But that was only the first good news of the night. The mission team soon learned that the rover landed right side up. During its journey, the rover was enclosed by a set of four "petals." It had a one-in-four chance of landing right side up, on its base petal. Because it did, Spirit avoided having to go through a complicated sequence of maneuvers to right itself. Consequently, it was able to retract its airbags and deploy its solar panels, a process referred to as "critical deployment," relatively quickly.
|‘For the first time in human history’, said NASA Associate Administrator for Science, Ed Weiler,’we have an interplanetary communication channel over another planet. Data moved from Spirit [on the surface] to Odyssey [in orbit] to the Deep Space Network [on Earth, positioned in Canberra, Australia, Goldstone, California and Madrid, Spain]. [In the panoramas], there’s not too many big rocks, it looks like an interstate highway. Or what a dry lake bed should look like. We want to drive!’|
This, in turn, enabled Spirit, to get some additional work done before the sun went down and rover went to sleep. Using its Navcam (navigational camera) in low-resolution mode, Spirit took a stunning series of images of the landing site. These are the first close-up images ever seen of Gusev Crater. Spirit transmitted the images to the Mars Odyssey orbiter, which flew over Spirit shortly after it landed. Mars Odyssey then beamed them back to Earth.
By 11:30, imaging specialists had assembled a 360-degree panorama of the rover’s surroundings. In the panorama is one large rock, just to the right off the front of the lander, a likely target for further investigation.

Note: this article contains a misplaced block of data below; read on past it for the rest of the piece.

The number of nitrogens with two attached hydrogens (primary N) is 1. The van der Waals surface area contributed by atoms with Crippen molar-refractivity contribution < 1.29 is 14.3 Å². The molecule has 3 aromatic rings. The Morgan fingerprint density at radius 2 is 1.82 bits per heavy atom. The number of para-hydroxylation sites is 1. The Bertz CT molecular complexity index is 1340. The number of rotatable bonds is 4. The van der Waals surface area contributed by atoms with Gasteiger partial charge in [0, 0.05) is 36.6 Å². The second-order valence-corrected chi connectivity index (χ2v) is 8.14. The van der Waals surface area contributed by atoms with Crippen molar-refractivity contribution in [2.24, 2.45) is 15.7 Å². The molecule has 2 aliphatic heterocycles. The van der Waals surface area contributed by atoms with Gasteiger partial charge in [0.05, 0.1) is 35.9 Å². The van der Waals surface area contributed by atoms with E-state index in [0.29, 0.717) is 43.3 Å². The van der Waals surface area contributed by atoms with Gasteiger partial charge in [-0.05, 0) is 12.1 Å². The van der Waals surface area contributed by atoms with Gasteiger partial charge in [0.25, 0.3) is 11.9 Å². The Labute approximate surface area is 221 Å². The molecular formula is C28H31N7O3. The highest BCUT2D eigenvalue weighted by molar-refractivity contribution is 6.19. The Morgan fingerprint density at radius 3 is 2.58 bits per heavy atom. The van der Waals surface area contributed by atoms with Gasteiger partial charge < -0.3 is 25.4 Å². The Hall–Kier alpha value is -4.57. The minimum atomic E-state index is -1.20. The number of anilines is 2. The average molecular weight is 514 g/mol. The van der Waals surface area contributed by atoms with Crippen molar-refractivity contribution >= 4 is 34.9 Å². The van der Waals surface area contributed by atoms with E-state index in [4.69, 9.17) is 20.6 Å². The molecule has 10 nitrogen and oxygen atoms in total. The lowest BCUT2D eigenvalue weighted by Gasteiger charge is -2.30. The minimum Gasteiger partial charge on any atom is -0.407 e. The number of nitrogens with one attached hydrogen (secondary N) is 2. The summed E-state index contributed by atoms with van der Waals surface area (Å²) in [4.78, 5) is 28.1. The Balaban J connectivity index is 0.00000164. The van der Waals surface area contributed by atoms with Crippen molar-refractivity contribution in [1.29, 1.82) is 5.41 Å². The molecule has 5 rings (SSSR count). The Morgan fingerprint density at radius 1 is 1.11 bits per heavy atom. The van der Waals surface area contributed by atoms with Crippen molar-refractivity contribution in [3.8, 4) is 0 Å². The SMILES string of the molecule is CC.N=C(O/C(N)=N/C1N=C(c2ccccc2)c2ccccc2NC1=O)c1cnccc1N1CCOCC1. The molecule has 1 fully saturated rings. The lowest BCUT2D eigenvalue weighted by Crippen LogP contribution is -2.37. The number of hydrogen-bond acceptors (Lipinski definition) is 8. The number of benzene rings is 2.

Gusev Crater is believed to be the site of an ancient and long-gone martian lake, fed by a massive river valley, Ma’adim Vallis. Scientists are hopeful that by studying the rocks in the area, they will be able to learn about the history of water in the region and, thus, about its potential as a habitat for life.
It will be at least another nine days, though, before Spirit rolls off its platform and begins to explore Gusev. During that time, engineers will conduct a comprehensive assessment of its health. Spirit will also take a series of images, using its Pancam (panoramic camera) to produce a high-resolution, full-color stereo panorama of the site, and its Mini-TES (Mini-Thermal Emission Spectrometer) to produce a matching set of infrared images that will be used to analyze the mineral composition of the rocks at the site. These images, which may begin arriving as early as Sunday, will also help scientists determine more precisely where Spirit is located and plan what targets the rover will investigate once it rolls off its platform.
Already, though, the science team is thrilled with the potential of the landing site. "We have hit the sweet spot [within the landing ellipse] from a scientist’s perspective," said Steve Squyres, principal investigator for the MER missions. "It’s a place that looks like it was tailor-made for our vehicle. We see rocks, but not so many that they will get in our way. So we’re looking forward to some great driving in the months ahead."